13 Page 13 Leverhulme Trust Success Rates  Visiting Professorships50%  Emeritus Professorships48%  Study Abroad Fellowships24%  Research Fellowships22%  Research Grants20%  Philip Leverhulme Prizes19%  Major Research Fellowships13%  Early Career Fellowships 11%

14 Page 14 Leverhulme Trust Benefits of applying to Leverhulme  Not ‘restricted’ by demands of distributing public money ono ‘political agenda’ oreporting not as onerous What to watch out for:  Research has to appeal to broad general audience oTrustees all ex-Unilever employees o‘Advisory Committee’: 9 professors from a range of disciplines  Interdisciplinary – but not ‘last resort’  Risk taking  Individual ‘vision’

15 Page 15 Wellcome Trust ‘To foster and promote research with the aim of improving human and animal health’ Funding expenditure in £484.1m As well as Biomedical Research, also supports ‘Biomedical Humanities’ (£8m in 05/06)  Broad remits: oHistory: ‘the historical study of all factors affecting the medical and health experience of people and animals in all countries, at all periods.’ oEthics: ‘ethical issues that arise in the development and delivery of healthcare, or that arise from the use of medical techniques. This includes ethics of research (involving either humans or animals).’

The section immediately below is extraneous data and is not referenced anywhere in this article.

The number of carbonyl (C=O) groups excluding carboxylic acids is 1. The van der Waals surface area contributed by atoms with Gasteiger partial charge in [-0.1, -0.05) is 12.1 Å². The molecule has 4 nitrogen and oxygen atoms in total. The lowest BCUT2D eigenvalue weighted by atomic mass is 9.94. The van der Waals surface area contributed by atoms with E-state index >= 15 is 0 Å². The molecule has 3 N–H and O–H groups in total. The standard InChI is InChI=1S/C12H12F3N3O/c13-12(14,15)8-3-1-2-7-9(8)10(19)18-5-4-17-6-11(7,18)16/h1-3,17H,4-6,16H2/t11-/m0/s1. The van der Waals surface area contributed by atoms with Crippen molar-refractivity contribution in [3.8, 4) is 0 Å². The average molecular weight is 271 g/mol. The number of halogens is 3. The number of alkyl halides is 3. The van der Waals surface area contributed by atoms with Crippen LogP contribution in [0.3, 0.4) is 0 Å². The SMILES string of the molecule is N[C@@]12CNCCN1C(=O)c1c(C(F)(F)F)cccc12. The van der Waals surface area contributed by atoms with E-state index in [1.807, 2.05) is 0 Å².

16 Page 16 Wellcome Trust Benefits of applying to Wellcome  Wide range of funding  More useful feedback following rejection  Supportive once you have received funding What to watch out for  Bringing in electronic submission in Medical Humanities  Bewildering choice of funding schemes

17 Page 17 Nuffield Foundation Aims  ‘To advance social well being…by supporting work which will bring about improvements in society.’  To support the development of research and professional capacity Research expenditure (2006): £9.5m Benefits of applying to Nuffield  2 part process: initial application very simple, and can apply any time  2 of the 3 project grant areas are close to KLS interests oCivil justice/family law What to watch out for:  Strong social policy element  Small scale funding  Importance of ‘methodology’  Look at previously successful grants